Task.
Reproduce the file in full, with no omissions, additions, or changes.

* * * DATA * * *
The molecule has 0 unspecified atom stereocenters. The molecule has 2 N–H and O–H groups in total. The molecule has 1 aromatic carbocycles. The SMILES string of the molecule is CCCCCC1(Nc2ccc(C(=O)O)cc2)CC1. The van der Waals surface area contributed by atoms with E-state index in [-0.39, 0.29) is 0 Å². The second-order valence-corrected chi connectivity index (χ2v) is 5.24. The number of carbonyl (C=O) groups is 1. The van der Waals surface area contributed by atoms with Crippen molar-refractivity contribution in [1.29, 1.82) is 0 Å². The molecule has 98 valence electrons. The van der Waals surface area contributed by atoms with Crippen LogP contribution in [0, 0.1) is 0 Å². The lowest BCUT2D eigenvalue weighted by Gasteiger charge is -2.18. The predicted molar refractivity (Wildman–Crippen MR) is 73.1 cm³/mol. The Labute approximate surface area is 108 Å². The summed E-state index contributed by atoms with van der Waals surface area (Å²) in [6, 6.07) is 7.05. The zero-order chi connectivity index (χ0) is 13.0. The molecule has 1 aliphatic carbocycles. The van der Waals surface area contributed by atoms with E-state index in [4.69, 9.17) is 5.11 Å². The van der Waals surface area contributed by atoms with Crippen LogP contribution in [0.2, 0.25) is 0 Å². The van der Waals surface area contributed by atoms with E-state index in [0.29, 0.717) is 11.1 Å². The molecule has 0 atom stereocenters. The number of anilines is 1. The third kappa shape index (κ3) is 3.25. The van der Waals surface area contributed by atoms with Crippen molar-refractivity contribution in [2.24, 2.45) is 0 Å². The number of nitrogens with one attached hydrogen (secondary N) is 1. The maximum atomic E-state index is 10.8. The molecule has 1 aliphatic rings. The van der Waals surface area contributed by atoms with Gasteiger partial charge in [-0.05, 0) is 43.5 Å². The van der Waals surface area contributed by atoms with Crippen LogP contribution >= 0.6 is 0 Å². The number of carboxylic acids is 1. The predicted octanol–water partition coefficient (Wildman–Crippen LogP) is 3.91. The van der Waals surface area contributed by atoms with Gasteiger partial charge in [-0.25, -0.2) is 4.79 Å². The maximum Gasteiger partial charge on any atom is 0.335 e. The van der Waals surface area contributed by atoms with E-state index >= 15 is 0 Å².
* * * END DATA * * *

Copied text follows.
The molecule has 0 unspecified atom stereocenters. The molecule has 2 N–H and O–H groups in total. The molecule has 1 aromatic carbocycles. The SMILES string of the molecule is CCCCCC1(Nc2ccc(C(=O)O)cc2)CC1. The van der Waals surface area contributed by atoms with E-state index in [-0.39, 0.29) is 0 Å². The second-order valence-corrected chi connectivity index (χ2v) is 5.24. The number of carbonyl (C=O) groups is 1. The van der Waals surface area contributed by atoms with Crippen molar-refractivity contribution in [1.29, 1.82) is 0 Å². The molecule has 98 valence electrons. The van der Waals surface area contributed by atoms with Crippen LogP contribution in [0, 0.1) is 0 Å². The lowest BCUT2D eigenvalue weighted by Gasteiger charge is -2.18. The predicted molar refractivity (Wildman–Crippen MR) is 73.1 cm³/mol. The Labute approximate surface area is 108 Å². The summed E-state index contributed by atoms with van der Waals surface area (Å²) in [6, 6.07) is 7.05. The zero-order chi connectivity index (χ0) is 13.0. The molecule has 1 aliphatic carbocycles. The van der Waals surface area contributed by atoms with E-state index in [4.69, 9.17) is 5.11 Å². The van der Waals surface area contributed by atoms with Crippen LogP contribution in [0.2, 0.25) is 0 Å². The van der Waals surface area contributed by atoms with E-state index in [0.29, 0.717) is 11.1 Å². The molecule has 0 atom stereocenters. The number of anilines is 1. The third kappa shape index (κ3) is 3.25. The van der Waals surface area contributed by atoms with Crippen molar-refractivity contribution in [2.24, 2.45) is 0 Å². The number of nitrogens with one attached hydrogen (secondary N) is 1. The maximum atomic E-state index is 10.8. The molecule has 1 aliphatic rings. The van der Waals surface area contributed by atoms with Gasteiger partial charge in [-0.05, 0) is 43.5 Å². The van der Waals surface area contributed by atoms with Crippen LogP contribution >= 0.6 is 0 Å². The number of carboxylic acids is 1. The predicted octanol–water partition coefficient (Wildman–Crippen LogP) is 3.91. The van der Waals surface area contributed by atoms with Gasteiger partial charge in [-0.25, -0.2) is 4.79 Å². The maximum Gasteiger partial charge on any atom is 0.335 e. The van der Waals surface area contributed by atoms with E-state index >= 15 is 0 Å².